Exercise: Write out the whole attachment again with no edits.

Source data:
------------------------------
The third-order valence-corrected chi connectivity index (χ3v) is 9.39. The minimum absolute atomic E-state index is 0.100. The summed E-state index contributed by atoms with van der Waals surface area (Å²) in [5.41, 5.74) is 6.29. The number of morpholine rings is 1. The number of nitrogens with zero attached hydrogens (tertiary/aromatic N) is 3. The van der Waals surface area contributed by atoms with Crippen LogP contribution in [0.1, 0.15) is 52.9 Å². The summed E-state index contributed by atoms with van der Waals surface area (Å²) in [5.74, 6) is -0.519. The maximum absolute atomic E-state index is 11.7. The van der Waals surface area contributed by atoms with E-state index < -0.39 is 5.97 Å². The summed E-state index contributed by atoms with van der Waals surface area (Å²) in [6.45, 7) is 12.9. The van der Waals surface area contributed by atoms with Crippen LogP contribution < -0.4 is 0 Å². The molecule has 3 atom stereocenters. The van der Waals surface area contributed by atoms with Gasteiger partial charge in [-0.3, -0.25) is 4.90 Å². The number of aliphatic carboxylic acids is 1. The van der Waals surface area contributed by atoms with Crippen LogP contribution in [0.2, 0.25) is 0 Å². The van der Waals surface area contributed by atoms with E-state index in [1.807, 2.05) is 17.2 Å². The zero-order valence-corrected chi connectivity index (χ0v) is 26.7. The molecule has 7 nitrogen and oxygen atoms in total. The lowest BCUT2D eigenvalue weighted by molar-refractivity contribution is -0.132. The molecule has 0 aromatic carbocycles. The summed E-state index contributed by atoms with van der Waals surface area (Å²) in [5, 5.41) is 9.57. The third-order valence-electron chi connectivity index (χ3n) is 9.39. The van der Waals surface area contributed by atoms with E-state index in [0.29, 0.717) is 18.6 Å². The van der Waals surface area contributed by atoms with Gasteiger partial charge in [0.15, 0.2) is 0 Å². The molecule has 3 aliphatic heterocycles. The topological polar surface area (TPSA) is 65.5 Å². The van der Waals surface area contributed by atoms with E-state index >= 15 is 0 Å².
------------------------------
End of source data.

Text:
The third-order valence-corrected chi connectivity index (χ3v) is 9.39. The minimum absolute atomic E-state index is 0.100. The summed E-state index contributed by atoms with van der Waals surface area (Å²) in [5.41, 5.74) is 6.29. The number of morpholine rings is 1. The number of nitrogens with zero attached hydrogens (tertiary/aromatic N) is 3. The van der Waals surface area contributed by atoms with Crippen LogP contribution in [0.1, 0.15) is 52.9 Å². The summed E-state index contributed by atoms with van der Waals surface area (Å²) in [5.74, 6) is -0.519. The maximum absolute atomic E-state index is 11.7. The van der Waals surface area contributed by atoms with E-state index < -0.39 is 5.97 Å². The summed E-state index contributed by atoms with van der Waals surface area (Å²) in [6.45, 7) is 12.9. The van der Waals surface area contributed by atoms with Crippen LogP contribution < -0.4 is 0 Å². The molecule has 3 atom stereocenters. The van der Waals surface area contributed by atoms with Gasteiger partial charge in [-0.3, -0.25) is 4.90 Å². The number of aliphatic carboxylic acids is 1. The van der Waals surface area contributed by atoms with Crippen LogP contribution in [0.2, 0.25) is 0 Å². The van der Waals surface area contributed by atoms with E-state index in [1.807, 2.05) is 17.2 Å². The zero-order valence-corrected chi connectivity index (χ0v) is 26.7. The molecule has 7 nitrogen and oxygen atoms in total. The lowest BCUT2D eigenvalue weighted by molar-refractivity contribution is -0.132. The molecule has 0 aromatic carbocycles. The summed E-state index contributed by atoms with van der Waals surface area (Å²) in [5, 5.41) is 9.57. The third-order valence-electron chi connectivity index (χ3n) is 9.39. The van der Waals surface area contributed by atoms with E-state index in [0.29, 0.717) is 18.6 Å². The van der Waals surface area contributed by atoms with Gasteiger partial charge in [0.15, 0.2) is 0 Å². The molecule has 3 aliphatic heterocycles. The topological polar surface area (TPSA) is 65.5 Å². The van der Waals surface area contributed by atoms with E-state index >= 15 is 0 Å².